Year : 2021 | Volume
: 14 | Issue : 1 | Page : 1--2
Are our legal visual requirements for driving adequate?
Aisha Al Busaidi
Department of Ophthalmology, SQU, Muscat, Oman
Dr. Aisha Al Busaidi
Department of Ophthalmology, SQU, P. O. Box: 38, PC 123, Al Khoudh, Muscat
|How to cite this article:|
Al Busaidi A. Are our legal visual requirements for driving adequate?.Oman J Ophthalmol 2021;14:1-2
|How to cite this URL:|
Al Busaidi A. Are our legal visual requirements for driving adequate?. Oman J Ophthalmol [serial online] 2021 [cited 2021 Apr 10 ];14:1-2
Available from: https://www.ojoonline.org/text.asp?2021/14/1/1/190152
Prevention of road traffic accidents (RTAs) is a public health priority issue in Oman. It is proposed that the lack of strict driving license policy may be one aspect contributing to this problem. Human error was found to be the main cause of these collisions. Vision is an indisputable factor in this human error. Many visual tests for drivers are inadequate, often failing to stimulate the distractions and wide-ranging contrasts and luminance levels experienced in real-world road conditions. Many drivers delay or avoid seeking evaluation and treatment for vision issues. This begs the question; are the current visual requirements and screening tests for obtaining and maintaining an Omani driver's license adequate?
Visual acuity (VA) testing is the most common functional method for determining eligibility for licensure worldwide. It is the only screening test of visual function that forms the foundation of the current Omani drivers licensing requirement. The Directorate General of Traffic at the Royal Oman Police require a best-corrected VA of 6/6 in at least one eye for standard private licensure and at least 6/12 in each eye for the commercial licenses. Some variation exists across countries with the cutoff values for vision, but most require drivers of private vehicles to meet a standard cutoff of 6/12 in the better eye or both eyes tested together. This is more stringent for commercial drivers with a minimum VA of 6/9 in the better eye as a common requirement and restrictions on the VA in the weaker eye. However, there is little to no evidence that this screening test, no matter which pass-fail cutpoint is selected, enhances driver safety and performance. This is not surprising, as the ability to resolve detail is important for particular VA-related driving skills such as road signage recognition for route planning or complying with “rules of the road” rather than safe operation of a vehicle or for collision avoidance. Since VA was designed solely for eye heath diagnostic and monitoring purposes, it does not and should not truly reflect the complexity of driving.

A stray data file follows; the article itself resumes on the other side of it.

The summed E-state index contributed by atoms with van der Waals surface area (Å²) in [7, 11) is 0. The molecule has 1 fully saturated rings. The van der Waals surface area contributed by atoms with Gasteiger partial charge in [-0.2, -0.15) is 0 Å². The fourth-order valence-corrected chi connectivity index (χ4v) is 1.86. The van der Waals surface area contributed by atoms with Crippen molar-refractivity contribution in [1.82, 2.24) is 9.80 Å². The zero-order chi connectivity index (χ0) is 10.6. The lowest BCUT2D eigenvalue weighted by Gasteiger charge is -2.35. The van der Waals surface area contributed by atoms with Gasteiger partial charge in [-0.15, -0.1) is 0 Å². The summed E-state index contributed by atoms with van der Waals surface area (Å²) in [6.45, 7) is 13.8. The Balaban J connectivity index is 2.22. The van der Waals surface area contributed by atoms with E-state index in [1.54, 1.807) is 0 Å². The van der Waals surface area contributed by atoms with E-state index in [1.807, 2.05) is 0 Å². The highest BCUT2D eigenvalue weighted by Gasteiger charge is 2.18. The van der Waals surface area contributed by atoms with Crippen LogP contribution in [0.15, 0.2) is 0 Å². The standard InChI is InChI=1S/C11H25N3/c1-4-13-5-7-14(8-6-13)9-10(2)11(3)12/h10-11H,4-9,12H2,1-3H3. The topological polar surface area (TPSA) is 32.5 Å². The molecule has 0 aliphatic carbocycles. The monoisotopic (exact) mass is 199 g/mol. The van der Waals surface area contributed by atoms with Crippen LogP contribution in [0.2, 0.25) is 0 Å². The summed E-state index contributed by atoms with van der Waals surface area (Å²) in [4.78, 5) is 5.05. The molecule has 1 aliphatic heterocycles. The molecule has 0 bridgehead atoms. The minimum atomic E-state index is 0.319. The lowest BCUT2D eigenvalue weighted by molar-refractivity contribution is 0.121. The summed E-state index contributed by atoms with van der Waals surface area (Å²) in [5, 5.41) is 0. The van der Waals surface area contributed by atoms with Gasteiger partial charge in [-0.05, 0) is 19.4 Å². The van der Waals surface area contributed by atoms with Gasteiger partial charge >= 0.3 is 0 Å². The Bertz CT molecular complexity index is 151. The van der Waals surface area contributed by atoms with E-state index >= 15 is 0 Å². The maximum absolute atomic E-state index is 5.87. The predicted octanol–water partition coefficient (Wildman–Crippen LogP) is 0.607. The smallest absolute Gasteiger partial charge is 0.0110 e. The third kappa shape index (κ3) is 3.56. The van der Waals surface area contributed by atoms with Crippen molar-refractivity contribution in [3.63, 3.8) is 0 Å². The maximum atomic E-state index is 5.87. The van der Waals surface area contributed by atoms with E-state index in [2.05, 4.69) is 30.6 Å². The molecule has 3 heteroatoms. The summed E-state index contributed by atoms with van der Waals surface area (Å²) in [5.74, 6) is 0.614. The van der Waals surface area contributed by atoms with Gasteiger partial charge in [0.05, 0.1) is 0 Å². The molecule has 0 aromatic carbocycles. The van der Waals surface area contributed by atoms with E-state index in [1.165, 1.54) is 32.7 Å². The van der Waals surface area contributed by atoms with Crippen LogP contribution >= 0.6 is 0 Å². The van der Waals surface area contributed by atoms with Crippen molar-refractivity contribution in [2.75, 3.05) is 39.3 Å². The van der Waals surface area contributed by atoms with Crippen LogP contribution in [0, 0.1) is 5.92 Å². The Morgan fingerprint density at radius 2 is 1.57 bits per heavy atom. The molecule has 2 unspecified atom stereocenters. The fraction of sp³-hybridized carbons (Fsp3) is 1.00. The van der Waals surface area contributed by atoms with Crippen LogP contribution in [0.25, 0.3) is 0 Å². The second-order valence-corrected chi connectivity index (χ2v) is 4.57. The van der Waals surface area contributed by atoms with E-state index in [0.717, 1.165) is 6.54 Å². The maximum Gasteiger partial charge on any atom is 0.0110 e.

Visual field (VF) screening is mandated by many other countries but not in Oman. Requirements vary in both the extent considered compatible with safe driving and the methods for testing. Horizontal field requirements range from 110° to 150° binocular fields with or without a minimum vertical extent of 20°–40° above and below fixation. Methods range from confrontation to perimetry, most commonly the Estermann VF test which is the preferred method of assessment in the UK, Australia, and Canada. It is a binocular supra-threshold test considered important for driving and is fast to perform. Their recommendation is no significant defect within the central 20°. Merging the two monocular fields to form an integrated VF has also been shown to be useful in assessing fitness to drive., A more reliable test identified recently is the useful field of vision test. It assesses total VF area in which useful information can be acquired without eye and head movements. The current literature suggests that severe VF impairments are associated with an increased RTA risk but the impact of mild to moderate VF loss is less clear. Hemianopic and quadrantanopic defects are considered unacceptable for driving by many jurisdictions, despite the lack of clear evidence that all drivers with these defects are unsafe to drive. Individuals with long-standing defects may develop effective adaptive strategies over time through improvements in eye and head movements but this compensation is variable.